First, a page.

Broadband networks in the U.S. are holding up well so far, despite massive increases in internet usage from home for telework, distance learning, telehealth, and, of course, entertainment. Some European networks have not been so robust, with the EU asking Netflix and other streaming services to reduce its traffic by 25 percent to prevent congestion. Given the large share of bandwidth used to stream Netflix, such action may help.
But the coronavirus crisis is revealing in ways that we have not seen before that different types of internet traffic are not equally valuable. The EU has decided that streaming video for entertainment is less valuable than everything else, for example.
The value of internet traffic varies along more dimensions than just streaming and not streaming. It is becoming apparent how different types of internet service and guarantees can benefit different types of activities.
It is important to ensure that Americans can have immediate access to critical care, public safety, education, and other high-value services by allowing them to have priority over other uses that can tolerate delay.
Consider telehealth. The federal government and many states have dropped regulations that made telehealth more difficult to practice. Some practitioners, like psychologists and others who can work from home, find themselves competing with kids and spouses for bandwidth. Many providing medical care from home would likely value the ability to connect with their patients without their connections buffering or freezing.
Distance learning, too, could benefit from such actions. Much of it does not require any prioritization—downloading assignments, writing essays, and even one-way video streaming, for example. Other parts of distance learning might benefit. Low latency for interactive lectures. An ability to put a particular student’s video in higher definition when she has a question or for one-on-one time with a teacher.
Other activities are also likely benefit from connections optimized in specific ways. Even online entertainment, including streaming and gaming, is more important for many than it had been. Depending on their preferences, some people may want faster speeds, lower latency, or improvement on other dimensions of connectivity. They may even have different preferences at different times of day.
In the U.S., it is legal for ISPs to offer this kind of variation (how well they can do that technically is a different question that I am not qualified to answer), but, as far as I am aware, no ISP is. The reason is likely fear of a backlash from net neutrality supporters and regulations that might follow.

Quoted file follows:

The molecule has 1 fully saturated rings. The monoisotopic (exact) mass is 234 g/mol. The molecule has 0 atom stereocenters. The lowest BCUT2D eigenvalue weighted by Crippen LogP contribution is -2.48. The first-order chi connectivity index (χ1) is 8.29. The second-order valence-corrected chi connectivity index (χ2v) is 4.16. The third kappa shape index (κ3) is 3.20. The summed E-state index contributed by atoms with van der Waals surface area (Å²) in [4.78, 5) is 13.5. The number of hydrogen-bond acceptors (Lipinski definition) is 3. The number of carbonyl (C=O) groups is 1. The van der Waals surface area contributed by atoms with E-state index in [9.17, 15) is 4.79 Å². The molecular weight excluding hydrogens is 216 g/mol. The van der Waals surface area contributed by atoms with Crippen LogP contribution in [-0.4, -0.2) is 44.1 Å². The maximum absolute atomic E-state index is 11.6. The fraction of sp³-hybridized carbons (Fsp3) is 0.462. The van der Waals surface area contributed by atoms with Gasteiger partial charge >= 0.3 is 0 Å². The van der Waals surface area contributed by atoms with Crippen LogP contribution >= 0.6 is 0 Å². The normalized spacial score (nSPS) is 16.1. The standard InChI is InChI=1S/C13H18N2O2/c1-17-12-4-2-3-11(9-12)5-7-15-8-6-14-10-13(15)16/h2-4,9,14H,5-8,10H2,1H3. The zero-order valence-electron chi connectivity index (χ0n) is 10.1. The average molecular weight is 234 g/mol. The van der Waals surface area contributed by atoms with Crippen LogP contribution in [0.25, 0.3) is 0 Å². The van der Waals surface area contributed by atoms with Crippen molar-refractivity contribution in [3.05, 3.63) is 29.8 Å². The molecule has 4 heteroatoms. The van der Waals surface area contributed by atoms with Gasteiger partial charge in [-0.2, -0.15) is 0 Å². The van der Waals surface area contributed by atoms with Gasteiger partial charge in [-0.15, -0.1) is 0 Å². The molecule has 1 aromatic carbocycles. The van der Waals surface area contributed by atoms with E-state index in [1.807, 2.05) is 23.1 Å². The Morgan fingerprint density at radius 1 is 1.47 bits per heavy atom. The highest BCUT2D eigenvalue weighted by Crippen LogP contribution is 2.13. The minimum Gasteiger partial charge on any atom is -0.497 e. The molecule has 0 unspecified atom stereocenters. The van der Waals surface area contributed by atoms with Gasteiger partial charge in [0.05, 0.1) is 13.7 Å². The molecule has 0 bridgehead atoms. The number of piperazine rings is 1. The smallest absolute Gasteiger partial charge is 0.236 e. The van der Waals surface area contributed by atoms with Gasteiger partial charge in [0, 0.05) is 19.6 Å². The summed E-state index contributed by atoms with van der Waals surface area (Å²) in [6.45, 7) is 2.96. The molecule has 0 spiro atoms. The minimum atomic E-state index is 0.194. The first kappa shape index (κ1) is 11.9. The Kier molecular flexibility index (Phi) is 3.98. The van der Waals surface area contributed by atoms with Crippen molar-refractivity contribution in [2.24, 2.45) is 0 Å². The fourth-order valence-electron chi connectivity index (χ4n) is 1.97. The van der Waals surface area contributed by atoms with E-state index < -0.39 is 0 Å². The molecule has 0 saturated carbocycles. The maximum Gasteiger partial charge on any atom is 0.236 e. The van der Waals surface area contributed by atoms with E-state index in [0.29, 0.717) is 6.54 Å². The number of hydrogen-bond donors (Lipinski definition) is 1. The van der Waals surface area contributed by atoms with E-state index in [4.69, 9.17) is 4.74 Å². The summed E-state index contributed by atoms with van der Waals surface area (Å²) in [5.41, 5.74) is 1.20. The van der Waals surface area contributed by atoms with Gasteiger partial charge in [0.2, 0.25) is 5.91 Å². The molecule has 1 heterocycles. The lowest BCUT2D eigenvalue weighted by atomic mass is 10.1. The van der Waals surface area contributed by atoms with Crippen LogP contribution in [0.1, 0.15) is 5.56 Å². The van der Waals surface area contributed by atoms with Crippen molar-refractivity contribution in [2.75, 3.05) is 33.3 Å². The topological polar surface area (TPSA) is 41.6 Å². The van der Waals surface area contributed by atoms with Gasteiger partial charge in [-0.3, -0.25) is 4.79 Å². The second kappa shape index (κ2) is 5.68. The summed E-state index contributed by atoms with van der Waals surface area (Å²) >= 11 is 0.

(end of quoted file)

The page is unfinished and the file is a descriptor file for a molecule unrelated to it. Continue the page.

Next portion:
I do not mean to dismiss net neutrality proponents’ concerns.
Net neutrality is a modern incarnation of the ongoing question of how to share access to networks that have high fixed costs and much lower marginal costs. In earlier days of telephony, this argument took the form of debates regarding interconnection prices—debates that continue today. There is no “correct” answer to this question, only tradeoffs, and the optimal answer may change over time.
And an important change has happened. The tradeoffs are different. The value of high-quality connections in telehealth is higher than it was, as is the ability to have a robust connection to the office or to make sure that teachers can connect properly with their classes. In the old days—meaning January—some may have argued for more investment in broadband networks rather than paid prioritization in order to accommodate more entertainment streaming, which people value highly. Today, we need to optimize the network we have, and prioritization is the way to do that.
Prioritization raises equity issues, even beyond the important problem of broadband access. Resources, such as using the eRate program for distance learning, are available to help, and we will have to be creative and generous in finding ways to support schools and communities that may not have sufficient resources available to benefit from prioritization.
Given the crisis, we should also understand that externalities mean the government, not just the market, should have a voice in certain decisions. We already do this for public safety on wireless networks—that’s how FirstNet works. In today’s world, the government may decide, for example, that certain elements of telehealth should be prioritized without payment.
When the world returns to normal, conditions will again change, perhaps to a state where arguments against prioritization carry the day.
For now, however, the way to make best use of our broadband networks during the pandemic is to prioritize high-value uses.